Life can be unavoidably cruel, but we have a choice in how these cruel experiences will shape us.
Spencer’s breakthrough came when she realized that she was playing the starring role in her own misery.
“It wasn’t until I stopped blaming that I started changing,” she said. “It was never my dad shoving my finger down my throat. It was me. It was never my dad choosing my crappy relationships. That was me, too.”
This habit of blaming your past for the state of your present and future is known as a victim mindset. Although it can feel the same as actually being victimized, a victim mindset is more like a belief system than a traumatic event. The belief is that you’re doomed to a life path you’re helpless to change.
“If you have endured a traumatic experience and survived, you were the victim of a traumatic experience,” Spencer said. “The difference with a victim mindset is that that experience permeates your being with blame. Blame is like holding onto that experience and then carrying it with you like a giant weighted backpack through your life.”
If it sounds strange to think that anyone would choose to carry such a weight, consider that the mentality offers several payoffs, such as attention, support, and pity. Perhaps the biggest draw of adopting a victim mentality is that it frees you from any personal responsibility. Whatever bad choices you might make, you can always scapegoat your victimizer.
However, what at first appears to be a benefit actually turns out to be a huge loss.
Victimhood TrapIn the disorienting aftermath of a victimizing experience, it’s easy to see how we might lose our sense of responsibility. Such an experience typically takes us by surprise and steals our power at a particularly vulnerable moment.
“For example, people who experienced sexual assault or stayed in an abusive relationship can often feel as if their intentional or unintentional behaviors provoked or caused violence or abuse,” Jovanovic said. “Daring to see themselves as a victim can absolve a person from feeling responsible for the traumatic experience they’ve been through, which creates space for self-compassion and healing.”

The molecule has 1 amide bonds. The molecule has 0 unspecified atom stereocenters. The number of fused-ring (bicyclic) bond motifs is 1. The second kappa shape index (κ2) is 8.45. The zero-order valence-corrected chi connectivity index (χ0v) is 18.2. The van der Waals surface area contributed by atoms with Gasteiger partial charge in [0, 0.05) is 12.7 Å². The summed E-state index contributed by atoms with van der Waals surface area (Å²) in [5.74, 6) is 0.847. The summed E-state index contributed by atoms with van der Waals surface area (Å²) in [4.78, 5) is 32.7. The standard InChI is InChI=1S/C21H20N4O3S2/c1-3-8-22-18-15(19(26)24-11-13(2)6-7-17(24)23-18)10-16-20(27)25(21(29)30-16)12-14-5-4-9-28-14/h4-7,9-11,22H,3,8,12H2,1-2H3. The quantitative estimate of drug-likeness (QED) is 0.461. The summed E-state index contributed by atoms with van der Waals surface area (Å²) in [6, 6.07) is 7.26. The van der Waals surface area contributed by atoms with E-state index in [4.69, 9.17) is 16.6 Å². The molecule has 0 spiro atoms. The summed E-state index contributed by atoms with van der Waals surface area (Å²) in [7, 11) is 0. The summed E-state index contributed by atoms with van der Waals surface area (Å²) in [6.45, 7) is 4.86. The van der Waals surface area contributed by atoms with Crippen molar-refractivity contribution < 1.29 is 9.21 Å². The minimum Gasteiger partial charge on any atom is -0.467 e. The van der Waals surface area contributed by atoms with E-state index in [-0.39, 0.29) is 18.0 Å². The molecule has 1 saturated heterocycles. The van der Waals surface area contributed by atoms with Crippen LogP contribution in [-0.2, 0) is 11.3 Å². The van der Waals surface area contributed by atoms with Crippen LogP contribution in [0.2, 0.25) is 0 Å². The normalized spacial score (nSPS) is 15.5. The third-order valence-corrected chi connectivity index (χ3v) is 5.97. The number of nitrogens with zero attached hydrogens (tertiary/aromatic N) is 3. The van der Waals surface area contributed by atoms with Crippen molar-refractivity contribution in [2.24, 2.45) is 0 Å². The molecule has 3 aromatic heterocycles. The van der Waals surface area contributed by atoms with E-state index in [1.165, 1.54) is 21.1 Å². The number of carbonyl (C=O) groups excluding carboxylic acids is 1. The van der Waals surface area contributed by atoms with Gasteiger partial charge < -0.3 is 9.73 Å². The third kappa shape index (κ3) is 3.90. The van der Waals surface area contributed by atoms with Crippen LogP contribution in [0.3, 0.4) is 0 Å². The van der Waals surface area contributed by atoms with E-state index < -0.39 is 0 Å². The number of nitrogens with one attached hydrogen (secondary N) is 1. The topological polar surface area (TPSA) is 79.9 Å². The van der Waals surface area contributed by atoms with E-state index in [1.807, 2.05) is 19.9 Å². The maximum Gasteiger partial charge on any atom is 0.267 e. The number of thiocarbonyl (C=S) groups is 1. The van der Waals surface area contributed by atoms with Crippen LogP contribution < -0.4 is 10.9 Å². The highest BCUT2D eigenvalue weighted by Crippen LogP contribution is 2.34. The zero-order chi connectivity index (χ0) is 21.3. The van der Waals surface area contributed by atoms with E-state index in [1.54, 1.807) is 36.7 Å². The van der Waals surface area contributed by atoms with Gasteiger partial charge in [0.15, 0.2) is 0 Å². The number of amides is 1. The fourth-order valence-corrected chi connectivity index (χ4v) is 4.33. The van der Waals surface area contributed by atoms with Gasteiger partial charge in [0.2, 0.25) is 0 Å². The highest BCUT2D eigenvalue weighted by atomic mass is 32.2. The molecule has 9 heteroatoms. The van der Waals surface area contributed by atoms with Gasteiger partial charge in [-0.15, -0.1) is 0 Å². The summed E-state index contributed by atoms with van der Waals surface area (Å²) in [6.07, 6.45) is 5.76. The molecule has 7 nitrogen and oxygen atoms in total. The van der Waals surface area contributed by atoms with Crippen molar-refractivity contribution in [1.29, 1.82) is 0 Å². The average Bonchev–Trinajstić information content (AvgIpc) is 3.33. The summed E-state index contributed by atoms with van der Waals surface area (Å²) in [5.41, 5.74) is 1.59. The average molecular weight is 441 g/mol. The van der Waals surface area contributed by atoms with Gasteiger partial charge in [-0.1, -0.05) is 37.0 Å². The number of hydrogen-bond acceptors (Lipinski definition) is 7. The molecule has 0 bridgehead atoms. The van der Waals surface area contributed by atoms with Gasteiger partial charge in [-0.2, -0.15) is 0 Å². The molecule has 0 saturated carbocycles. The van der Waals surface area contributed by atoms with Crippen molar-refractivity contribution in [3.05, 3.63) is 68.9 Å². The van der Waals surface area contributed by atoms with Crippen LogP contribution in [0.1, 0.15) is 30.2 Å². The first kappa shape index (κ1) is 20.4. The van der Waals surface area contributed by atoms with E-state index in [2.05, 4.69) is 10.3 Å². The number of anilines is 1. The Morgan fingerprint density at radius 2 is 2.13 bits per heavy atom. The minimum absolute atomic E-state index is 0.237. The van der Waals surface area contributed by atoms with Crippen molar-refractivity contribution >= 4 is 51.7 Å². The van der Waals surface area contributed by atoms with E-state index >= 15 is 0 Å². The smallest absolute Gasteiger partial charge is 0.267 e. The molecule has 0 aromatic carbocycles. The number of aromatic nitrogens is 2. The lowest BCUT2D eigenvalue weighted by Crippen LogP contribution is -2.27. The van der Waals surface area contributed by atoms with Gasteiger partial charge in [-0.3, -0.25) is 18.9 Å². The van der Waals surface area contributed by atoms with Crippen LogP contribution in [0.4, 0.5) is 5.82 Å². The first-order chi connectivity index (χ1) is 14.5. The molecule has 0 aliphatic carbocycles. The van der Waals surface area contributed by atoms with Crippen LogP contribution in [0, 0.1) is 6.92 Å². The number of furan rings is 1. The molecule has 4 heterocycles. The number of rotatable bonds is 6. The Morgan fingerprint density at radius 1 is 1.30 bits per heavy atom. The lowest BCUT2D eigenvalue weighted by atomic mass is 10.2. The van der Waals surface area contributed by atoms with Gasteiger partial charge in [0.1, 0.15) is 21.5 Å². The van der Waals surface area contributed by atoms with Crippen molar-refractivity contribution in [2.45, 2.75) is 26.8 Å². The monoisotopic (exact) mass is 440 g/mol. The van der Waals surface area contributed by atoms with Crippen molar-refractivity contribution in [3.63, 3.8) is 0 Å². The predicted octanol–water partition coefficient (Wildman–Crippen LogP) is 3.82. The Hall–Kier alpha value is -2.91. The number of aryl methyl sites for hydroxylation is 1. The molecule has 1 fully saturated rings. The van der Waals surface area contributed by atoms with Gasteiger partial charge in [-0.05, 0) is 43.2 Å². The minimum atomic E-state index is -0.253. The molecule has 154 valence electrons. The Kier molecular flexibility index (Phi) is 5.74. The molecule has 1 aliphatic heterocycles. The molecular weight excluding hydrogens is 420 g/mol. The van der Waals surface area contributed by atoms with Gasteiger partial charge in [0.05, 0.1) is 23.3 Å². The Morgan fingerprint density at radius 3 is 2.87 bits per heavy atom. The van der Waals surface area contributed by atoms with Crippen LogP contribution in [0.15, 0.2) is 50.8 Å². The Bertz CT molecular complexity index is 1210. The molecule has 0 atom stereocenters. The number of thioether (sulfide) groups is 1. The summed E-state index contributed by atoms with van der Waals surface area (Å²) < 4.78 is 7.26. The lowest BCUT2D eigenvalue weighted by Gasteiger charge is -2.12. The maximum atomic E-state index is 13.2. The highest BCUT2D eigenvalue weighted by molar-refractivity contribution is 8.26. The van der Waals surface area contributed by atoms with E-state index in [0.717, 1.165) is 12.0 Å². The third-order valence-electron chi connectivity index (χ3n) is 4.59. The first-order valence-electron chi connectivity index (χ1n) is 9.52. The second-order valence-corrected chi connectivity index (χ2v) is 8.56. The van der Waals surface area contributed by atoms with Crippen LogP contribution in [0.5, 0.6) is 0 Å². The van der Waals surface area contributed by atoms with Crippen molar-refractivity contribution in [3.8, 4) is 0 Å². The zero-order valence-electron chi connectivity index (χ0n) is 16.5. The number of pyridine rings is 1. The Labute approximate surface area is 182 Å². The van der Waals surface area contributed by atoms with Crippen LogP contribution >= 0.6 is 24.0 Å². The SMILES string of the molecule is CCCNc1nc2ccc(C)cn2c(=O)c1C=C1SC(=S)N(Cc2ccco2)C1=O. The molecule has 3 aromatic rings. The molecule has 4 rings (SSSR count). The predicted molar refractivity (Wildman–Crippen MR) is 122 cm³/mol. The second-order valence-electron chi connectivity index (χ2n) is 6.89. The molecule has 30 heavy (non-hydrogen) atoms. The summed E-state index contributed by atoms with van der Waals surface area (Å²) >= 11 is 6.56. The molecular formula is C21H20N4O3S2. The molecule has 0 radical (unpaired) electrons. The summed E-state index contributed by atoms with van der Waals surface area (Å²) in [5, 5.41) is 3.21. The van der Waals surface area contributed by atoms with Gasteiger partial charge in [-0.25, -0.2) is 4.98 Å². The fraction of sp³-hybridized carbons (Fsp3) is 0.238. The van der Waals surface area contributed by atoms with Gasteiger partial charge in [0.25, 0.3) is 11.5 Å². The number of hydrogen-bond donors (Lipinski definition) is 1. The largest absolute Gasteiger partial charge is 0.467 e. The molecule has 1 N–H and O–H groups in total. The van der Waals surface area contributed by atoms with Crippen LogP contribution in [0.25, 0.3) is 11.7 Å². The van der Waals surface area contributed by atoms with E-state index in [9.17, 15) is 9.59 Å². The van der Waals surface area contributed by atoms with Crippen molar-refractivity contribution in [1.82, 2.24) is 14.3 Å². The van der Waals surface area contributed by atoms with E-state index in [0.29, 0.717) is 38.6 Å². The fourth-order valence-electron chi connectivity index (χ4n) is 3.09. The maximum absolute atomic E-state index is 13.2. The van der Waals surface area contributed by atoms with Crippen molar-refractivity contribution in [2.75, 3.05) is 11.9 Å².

However, when we cling to this mentality long-term, it becomes a serious problem. To stay a victim means we must sacrifice our capacity to move forward. Soon, every experience is viewed through a lens of victimhood.
“Once they adopt the role of the victim, a person is likely to test every new situation to validate the theory that they are truly victimized,” Jovanovic said.
“They pick someone who replicates their abuser, let's say a psychopath, but they think, ‘This time they're going to love me. I'm going to be so good. I'm going to crack the code, and this time around, I'm going to triumph,’” Heller said. “It's very primitive. It comes from magical thinking, and it emanates from a child’s ego.”
It may be easy from the outside to see someone trapped in a victim mentality. But for those who are deep in the mindset, the cage isn't so clear. They mistake pity for compassion and rage for empowerment.
Heller says the only way out is to shatter our illusions and face the truth.